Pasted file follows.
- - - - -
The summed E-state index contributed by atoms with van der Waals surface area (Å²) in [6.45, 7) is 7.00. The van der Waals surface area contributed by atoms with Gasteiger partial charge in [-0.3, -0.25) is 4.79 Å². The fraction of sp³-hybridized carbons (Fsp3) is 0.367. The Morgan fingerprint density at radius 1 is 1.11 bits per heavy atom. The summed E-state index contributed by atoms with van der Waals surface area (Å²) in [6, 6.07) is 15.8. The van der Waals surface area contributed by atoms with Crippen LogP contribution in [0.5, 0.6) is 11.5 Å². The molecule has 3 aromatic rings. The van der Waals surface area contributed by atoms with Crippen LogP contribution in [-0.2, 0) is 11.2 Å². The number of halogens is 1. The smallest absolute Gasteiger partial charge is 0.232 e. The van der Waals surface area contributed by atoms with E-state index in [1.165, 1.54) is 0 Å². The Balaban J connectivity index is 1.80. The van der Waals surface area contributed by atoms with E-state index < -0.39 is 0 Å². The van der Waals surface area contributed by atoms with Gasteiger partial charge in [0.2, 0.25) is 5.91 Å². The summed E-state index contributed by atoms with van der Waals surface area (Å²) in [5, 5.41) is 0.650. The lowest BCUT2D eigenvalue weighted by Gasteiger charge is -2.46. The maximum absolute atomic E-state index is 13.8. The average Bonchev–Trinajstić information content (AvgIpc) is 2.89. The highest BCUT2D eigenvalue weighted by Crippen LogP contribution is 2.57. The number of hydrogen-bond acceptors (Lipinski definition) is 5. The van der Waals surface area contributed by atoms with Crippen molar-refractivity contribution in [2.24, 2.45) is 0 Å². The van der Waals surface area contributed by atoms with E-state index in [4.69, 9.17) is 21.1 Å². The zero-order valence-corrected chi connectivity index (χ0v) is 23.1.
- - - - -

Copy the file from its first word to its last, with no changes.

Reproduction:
The summed E-state index contributed by atoms with van der Waals surface area (Å²) in [6.45, 7) is 7.00. The van der Waals surface area contributed by atoms with Gasteiger partial charge in [-0.3, -0.25) is 4.79 Å². The fraction of sp³-hybridized carbons (Fsp3) is 0.367. The Morgan fingerprint density at radius 1 is 1.11 bits per heavy atom. The summed E-state index contributed by atoms with van der Waals surface area (Å²) in [6, 6.07) is 15.8. The van der Waals surface area contributed by atoms with Crippen LogP contribution in [0.5, 0.6) is 11.5 Å². The molecule has 3 aromatic rings. The van der Waals surface area contributed by atoms with Crippen LogP contribution in [-0.2, 0) is 11.2 Å². The number of halogens is 1. The smallest absolute Gasteiger partial charge is 0.232 e. The van der Waals surface area contributed by atoms with E-state index in [1.165, 1.54) is 0 Å². The Balaban J connectivity index is 1.80. The van der Waals surface area contributed by atoms with E-state index < -0.39 is 0 Å². The van der Waals surface area contributed by atoms with Gasteiger partial charge in [0.2, 0.25) is 5.91 Å². The summed E-state index contributed by atoms with van der Waals surface area (Å²) in [5, 5.41) is 0.650. The lowest BCUT2D eigenvalue weighted by Gasteiger charge is -2.46. The maximum absolute atomic E-state index is 13.8. The average Bonchev–Trinajstić information content (AvgIpc) is 2.89. The highest BCUT2D eigenvalue weighted by Crippen LogP contribution is 2.57. The number of hydrogen-bond acceptors (Lipinski definition) is 5. The van der Waals surface area contributed by atoms with Crippen molar-refractivity contribution in [2.24, 2.45) is 0 Å². The van der Waals surface area contributed by atoms with E-state index in [4.69, 9.17) is 21.1 Å². The zero-order valence-corrected chi connectivity index (χ0v) is 23.1.